Unfortunately, I lost custody of my children.  My sister was not awarded custody, resulting in my two children being removed from my care and all the relatives that they ever knew.

Although I remained in contact with my children while they were in foster care, they were traumatized and confused as to why they had to leave me.  Often asking why they had to leave their home. 

I now am housed and work as a newspaper vendor.  My children are both adults now.  We still maintain a relationship, but it is a constant pain for me and my children as we cope with the separation we endured due to becoming homeless.

Copyright Cleveland Street Chronicle August 2013 Cleveland, Ohio 

Going Blind While Living in a Homeless Shelter

By Diana Robinson

 I am 56 years old.  I have five children, three girls and two boys.  I am legally blind, and attending the Cleveland Sight Center two days a week, where I am learning how to walk around, cook and use the computer and many other things.  I can learn to help myself stay independent.  I live on the west side of Cleveland in a senior citizen building, where they have different activities such as bingo and many other games.  I also have seven grandchildren, who I love spending most of Sundays with.  I love spending time with my family.  I am a very outgoing person.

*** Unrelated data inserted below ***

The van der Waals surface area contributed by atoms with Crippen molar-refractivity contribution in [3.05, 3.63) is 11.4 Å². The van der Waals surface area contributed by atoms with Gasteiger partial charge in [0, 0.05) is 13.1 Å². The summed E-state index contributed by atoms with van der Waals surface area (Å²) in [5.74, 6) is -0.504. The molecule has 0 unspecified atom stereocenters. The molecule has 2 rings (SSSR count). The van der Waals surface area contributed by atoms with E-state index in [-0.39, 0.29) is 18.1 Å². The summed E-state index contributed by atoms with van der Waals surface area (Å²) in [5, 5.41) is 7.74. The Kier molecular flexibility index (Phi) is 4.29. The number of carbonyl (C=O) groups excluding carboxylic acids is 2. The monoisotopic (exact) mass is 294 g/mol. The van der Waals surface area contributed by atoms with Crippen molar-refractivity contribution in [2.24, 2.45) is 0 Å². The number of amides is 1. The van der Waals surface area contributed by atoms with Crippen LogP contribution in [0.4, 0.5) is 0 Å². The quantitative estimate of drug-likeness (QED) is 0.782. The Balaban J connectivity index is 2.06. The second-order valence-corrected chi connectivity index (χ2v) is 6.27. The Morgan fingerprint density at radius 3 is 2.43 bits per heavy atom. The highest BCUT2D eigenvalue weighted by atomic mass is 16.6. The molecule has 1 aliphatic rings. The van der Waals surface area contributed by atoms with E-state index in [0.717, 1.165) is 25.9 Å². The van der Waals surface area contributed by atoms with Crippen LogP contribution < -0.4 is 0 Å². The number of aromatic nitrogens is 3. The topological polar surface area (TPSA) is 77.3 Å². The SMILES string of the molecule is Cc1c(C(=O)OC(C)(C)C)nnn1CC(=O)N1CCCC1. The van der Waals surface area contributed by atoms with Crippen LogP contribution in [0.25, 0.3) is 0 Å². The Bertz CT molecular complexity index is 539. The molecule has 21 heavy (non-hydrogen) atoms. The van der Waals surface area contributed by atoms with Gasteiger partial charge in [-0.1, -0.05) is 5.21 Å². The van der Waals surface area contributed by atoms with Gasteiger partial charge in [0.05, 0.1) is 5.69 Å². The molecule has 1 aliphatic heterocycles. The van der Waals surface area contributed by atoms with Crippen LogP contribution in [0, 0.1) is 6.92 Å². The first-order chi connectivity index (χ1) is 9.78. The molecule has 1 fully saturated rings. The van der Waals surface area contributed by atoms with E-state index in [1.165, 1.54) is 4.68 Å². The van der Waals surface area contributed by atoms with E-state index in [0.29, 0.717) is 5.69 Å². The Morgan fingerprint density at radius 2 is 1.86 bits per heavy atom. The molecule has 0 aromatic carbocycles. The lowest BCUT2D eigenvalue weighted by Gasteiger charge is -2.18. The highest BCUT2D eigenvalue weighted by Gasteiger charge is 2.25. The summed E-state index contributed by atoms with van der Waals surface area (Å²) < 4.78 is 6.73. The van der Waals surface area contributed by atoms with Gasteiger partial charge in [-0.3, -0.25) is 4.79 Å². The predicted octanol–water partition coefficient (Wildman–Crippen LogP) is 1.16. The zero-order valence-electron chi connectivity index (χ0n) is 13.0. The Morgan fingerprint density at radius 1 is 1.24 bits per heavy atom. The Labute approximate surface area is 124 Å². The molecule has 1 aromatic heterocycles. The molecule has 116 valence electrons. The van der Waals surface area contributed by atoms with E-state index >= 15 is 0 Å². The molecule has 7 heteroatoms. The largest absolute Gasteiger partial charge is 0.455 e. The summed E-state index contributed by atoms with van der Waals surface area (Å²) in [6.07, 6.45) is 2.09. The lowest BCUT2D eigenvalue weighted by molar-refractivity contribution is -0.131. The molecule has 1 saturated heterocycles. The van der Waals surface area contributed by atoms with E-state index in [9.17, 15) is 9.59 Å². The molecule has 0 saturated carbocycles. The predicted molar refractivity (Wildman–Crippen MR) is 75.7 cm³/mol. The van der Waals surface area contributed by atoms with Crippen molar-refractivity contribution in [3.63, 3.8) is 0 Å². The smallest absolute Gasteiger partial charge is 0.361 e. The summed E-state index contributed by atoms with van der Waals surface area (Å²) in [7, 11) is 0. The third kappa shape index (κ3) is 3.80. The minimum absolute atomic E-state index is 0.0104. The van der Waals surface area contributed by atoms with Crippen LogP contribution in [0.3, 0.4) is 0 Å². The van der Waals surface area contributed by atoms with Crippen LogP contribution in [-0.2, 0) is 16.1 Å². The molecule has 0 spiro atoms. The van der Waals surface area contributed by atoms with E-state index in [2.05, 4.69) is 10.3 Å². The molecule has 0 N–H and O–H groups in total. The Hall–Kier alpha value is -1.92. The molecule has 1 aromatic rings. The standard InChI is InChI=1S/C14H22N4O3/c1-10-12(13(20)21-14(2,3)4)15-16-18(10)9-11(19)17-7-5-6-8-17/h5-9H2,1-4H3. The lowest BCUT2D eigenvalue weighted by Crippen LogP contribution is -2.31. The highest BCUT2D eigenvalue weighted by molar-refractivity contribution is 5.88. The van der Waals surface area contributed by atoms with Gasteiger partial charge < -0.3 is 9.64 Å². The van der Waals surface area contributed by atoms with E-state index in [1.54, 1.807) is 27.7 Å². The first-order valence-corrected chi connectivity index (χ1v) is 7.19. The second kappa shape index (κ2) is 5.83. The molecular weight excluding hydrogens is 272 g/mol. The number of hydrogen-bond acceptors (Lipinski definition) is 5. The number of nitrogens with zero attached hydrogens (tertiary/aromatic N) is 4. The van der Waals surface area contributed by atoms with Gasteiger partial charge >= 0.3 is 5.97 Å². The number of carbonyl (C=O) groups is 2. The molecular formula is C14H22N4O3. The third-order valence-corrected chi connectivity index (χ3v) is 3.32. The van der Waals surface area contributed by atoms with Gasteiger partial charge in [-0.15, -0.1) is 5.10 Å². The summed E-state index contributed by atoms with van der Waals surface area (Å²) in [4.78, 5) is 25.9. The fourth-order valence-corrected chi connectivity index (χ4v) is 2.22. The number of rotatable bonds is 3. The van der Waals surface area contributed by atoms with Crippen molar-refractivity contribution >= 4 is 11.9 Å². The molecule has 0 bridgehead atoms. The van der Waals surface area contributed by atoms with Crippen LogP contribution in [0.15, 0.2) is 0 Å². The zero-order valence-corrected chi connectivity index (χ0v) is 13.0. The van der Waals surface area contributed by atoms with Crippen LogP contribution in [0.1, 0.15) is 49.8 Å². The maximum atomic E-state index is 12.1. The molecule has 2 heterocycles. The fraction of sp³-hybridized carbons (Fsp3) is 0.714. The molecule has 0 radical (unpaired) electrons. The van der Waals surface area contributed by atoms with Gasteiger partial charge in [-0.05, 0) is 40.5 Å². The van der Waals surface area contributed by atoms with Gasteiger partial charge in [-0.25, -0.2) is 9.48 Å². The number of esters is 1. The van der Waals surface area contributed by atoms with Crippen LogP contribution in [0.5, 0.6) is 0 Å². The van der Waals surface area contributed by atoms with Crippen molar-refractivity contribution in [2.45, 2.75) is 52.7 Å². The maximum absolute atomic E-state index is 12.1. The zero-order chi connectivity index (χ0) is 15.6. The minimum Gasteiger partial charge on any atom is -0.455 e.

Twenty-seven years ago my family and I experienced with homelessness for the first time. My husband had a fall out with the landlord about repairing items in our apartment.  One thing led to another and the landlord evicted us from the apartment.  I was pregnant at the time and we had no place to go but the shelter. 

Staying in the shelter was a bad experience for my family.  Before they changed the law, my son was twelve at the time and he was not allowed to stay at the women’s shelter with us.  So he was taken to another shelter for boys, which he ran away from because he wanted to be with his sisters and baby brother.  When my son ran away, he ran to his aunt’s house and while there he got jumped on and his arm got broken.  The kids started school.  Getting out of the shelter earlier each day, and having to move to a different shelter because you can only stay at the shelter for a certain length of time became difficult for the whole family.   This lasted for at least 2-3 months before the shelter and CMHA helped us to find a place so that my family could be together again.